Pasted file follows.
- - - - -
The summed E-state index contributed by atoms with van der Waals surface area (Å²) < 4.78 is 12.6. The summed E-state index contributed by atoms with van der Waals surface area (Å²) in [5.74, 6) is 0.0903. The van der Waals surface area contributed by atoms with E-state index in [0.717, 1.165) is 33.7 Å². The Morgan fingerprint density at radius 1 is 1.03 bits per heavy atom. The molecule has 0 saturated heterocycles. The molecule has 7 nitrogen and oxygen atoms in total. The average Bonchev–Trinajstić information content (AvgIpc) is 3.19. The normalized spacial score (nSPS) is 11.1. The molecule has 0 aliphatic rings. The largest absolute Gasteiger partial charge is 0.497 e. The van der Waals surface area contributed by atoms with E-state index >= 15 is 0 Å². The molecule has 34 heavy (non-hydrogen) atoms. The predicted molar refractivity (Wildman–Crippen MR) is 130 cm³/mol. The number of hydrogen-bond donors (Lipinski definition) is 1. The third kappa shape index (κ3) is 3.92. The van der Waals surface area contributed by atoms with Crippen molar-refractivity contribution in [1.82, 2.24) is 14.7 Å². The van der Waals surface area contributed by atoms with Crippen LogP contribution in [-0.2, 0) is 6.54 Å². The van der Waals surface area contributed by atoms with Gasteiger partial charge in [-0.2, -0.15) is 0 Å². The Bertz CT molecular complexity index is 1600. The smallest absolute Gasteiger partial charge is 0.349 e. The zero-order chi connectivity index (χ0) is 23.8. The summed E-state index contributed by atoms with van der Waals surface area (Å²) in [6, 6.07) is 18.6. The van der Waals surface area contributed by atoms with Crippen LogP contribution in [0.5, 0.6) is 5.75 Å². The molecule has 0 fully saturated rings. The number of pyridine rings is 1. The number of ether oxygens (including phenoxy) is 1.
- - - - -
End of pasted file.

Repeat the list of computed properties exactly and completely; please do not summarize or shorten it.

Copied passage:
The summed E-state index contributed by atoms with van der Waals surface area (Å²) < 4.78 is 12.6. The summed E-state index contributed by atoms with van der Waals surface area (Å²) in [5.74, 6) is 0.0903. The van der Waals surface area contributed by atoms with E-state index in [0.717, 1.165) is 33.7 Å². The Morgan fingerprint density at radius 1 is 1.03 bits per heavy atom. The molecule has 0 saturated heterocycles. The molecule has 7 nitrogen and oxygen atoms in total. The average Bonchev–Trinajstić information content (AvgIpc) is 3.19. The normalized spacial score (nSPS) is 11.1. The molecule has 0 aliphatic rings. The largest absolute Gasteiger partial charge is 0.497 e. The van der Waals surface area contributed by atoms with E-state index >= 15 is 0 Å². The molecule has 34 heavy (non-hydrogen) atoms. The predicted molar refractivity (Wildman–Crippen MR) is 130 cm³/mol. The number of hydrogen-bond donors (Lipinski definition) is 1. The third kappa shape index (κ3) is 3.92. The van der Waals surface area contributed by atoms with Crippen molar-refractivity contribution in [1.82, 2.24) is 14.7 Å². The van der Waals surface area contributed by atoms with Crippen LogP contribution in [-0.2, 0) is 6.54 Å². The van der Waals surface area contributed by atoms with Gasteiger partial charge in [-0.2, -0.15) is 0 Å². The Bertz CT molecular complexity index is 1600. The smallest absolute Gasteiger partial charge is 0.349 e. The zero-order chi connectivity index (χ0) is 23.8. The summed E-state index contributed by atoms with van der Waals surface area (Å²) in [6, 6.07) is 18.6. The van der Waals surface area contributed by atoms with Crippen LogP contribution in [0.5, 0.6) is 5.75 Å². The molecule has 0 fully saturated rings. The number of pyridine rings is 1. The number of ether oxygens (including phenoxy) is 1.